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  • 1.  Yes! They Need to Talk About It.

    Posted 07-25-2019 04:56 PM

    The ultimate goal of literacy education is developing children's love of books and reading. That's because such love will manifest in patterns of lifelong learning via daily joyful reading of self-selected books and other media.

    But it's not just having the books and media that will make a child a lifelong reader and learner. It's the thoughtful sharing of those books in conversation with more accomplished readers that adds depth and spurs new explorations in a child's reading life. 

    Girl, hiding under her turtleneck and looking deep in thought

    Reading is a wonderfully solitary pleasure. We all read alone, and that's good. However, these days, children are at risk of encountering materials they are not prepared to handle. That unwanted input can come out of nowhere.

    The knee-jerk impulse to use digital parental controls is a natural impulse, but sadly, utterly inadequate to do what needs to be done. Parental controls have always been a crutch rather than a cure, not because those barriers to unwanted material don't keep children safe in the moment. The problem is that without an adult or older sibling to guide children in handling objectionable materials, kids will still not know what to do when they inevitably encounter them while alone.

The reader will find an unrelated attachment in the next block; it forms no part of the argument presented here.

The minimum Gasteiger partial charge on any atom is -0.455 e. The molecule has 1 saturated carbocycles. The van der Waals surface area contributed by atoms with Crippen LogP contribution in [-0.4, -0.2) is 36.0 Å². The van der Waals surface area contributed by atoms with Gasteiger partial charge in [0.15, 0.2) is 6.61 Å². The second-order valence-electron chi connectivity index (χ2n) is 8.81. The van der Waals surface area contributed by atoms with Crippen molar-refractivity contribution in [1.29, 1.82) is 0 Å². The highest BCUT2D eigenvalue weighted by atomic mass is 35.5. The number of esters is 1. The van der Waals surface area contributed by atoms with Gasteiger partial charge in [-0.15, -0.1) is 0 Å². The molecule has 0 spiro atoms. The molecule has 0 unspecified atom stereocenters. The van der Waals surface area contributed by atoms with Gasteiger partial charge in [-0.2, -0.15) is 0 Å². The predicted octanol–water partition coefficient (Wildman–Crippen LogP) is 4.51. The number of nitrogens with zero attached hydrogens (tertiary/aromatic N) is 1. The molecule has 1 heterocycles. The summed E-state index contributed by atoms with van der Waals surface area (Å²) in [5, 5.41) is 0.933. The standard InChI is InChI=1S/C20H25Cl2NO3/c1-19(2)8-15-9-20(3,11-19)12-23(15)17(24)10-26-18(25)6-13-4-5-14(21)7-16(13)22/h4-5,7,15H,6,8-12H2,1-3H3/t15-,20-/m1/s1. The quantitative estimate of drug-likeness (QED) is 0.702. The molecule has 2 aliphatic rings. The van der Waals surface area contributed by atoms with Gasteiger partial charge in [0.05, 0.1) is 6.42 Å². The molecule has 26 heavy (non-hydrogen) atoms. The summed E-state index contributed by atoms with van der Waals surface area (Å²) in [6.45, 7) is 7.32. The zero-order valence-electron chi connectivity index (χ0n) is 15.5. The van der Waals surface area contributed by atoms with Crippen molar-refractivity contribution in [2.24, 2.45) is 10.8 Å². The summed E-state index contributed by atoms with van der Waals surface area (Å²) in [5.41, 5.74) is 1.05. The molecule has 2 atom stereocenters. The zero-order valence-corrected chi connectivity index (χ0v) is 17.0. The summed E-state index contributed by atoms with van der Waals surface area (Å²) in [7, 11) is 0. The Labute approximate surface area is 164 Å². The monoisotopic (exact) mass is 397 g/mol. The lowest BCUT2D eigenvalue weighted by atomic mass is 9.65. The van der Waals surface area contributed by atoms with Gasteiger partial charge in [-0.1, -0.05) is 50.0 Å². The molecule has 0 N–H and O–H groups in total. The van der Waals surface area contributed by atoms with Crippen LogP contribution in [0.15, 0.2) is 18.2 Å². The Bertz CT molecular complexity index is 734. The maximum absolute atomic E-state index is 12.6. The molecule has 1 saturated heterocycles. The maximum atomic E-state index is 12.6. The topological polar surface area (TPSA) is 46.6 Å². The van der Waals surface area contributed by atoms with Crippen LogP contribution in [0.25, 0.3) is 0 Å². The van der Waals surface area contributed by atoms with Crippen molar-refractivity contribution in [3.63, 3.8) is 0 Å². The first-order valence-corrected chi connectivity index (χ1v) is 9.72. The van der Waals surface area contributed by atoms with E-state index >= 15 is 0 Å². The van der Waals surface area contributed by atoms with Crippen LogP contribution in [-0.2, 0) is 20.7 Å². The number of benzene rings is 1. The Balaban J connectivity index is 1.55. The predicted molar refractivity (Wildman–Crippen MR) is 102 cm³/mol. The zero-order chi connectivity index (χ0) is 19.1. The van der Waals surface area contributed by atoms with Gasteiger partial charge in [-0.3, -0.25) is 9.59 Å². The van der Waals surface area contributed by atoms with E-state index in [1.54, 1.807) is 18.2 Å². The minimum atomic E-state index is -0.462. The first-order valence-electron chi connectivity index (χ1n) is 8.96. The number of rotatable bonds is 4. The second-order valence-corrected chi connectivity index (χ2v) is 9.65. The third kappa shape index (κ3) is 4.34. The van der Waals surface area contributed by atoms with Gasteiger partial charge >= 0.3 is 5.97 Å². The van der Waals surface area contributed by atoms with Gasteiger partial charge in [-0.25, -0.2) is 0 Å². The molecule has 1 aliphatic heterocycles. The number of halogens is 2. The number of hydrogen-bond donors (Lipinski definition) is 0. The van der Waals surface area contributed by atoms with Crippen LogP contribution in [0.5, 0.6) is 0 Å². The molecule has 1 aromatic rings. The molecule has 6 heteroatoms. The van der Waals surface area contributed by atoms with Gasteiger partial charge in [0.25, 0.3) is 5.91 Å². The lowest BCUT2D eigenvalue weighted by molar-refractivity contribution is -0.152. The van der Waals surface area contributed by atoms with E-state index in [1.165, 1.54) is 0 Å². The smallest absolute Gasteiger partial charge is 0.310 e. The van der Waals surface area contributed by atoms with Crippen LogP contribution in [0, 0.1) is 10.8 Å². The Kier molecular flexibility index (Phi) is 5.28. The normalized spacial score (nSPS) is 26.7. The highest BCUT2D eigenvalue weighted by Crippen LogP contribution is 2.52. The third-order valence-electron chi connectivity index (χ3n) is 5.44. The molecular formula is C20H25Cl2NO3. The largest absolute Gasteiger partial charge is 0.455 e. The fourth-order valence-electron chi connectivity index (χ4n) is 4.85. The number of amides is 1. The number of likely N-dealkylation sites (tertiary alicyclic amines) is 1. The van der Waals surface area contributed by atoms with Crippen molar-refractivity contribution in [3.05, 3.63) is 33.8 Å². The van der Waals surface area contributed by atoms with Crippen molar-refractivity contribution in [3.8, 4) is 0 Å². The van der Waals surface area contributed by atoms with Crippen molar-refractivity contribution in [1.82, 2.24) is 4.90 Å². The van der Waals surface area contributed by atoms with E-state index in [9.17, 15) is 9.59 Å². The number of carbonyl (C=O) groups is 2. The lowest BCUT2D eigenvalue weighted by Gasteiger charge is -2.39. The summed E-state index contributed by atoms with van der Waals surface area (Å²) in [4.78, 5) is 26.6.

The first job of parenting and teaching is to prepare children for handing themselves when older family members and other well-meaning adults can't be there to hold their hands and help them process something troubling or confusing.

    Boy leaning on skateboard talking with a very focused adult.

    When parents begin to anticipate the need to put filters and such on book selections and digital devices then that is the best time to begin planning to sit down with their children and have frank discussions about what to do when such encounters happen…and they will. With no preparation, those little and sometimes big talks about what feels dangerous can be experienced as upset rather than growth opportunity.

    Adults understand the pitfalls that await children, but adults are often more uncomfortable than the kids are about discussing touchy and taboo topics. However, critical subjects like racism, bigotry, human predators, violence and the vulnerabilities of personal intimacy, deleted via clamping on parental controls can leave children completely unprotected when alone out in the world.

    Absent sufficient time spent in preparing children on where to turn in these circumstances, naturally curious kids can be caught off-guard. Concerned parents should seek guidance from educators, librarians and other community resources for teaching positive steps to take to move toward safe and healthy reading and viewing decisions.

    Young girl looking off into the distance while mother looks on, concerned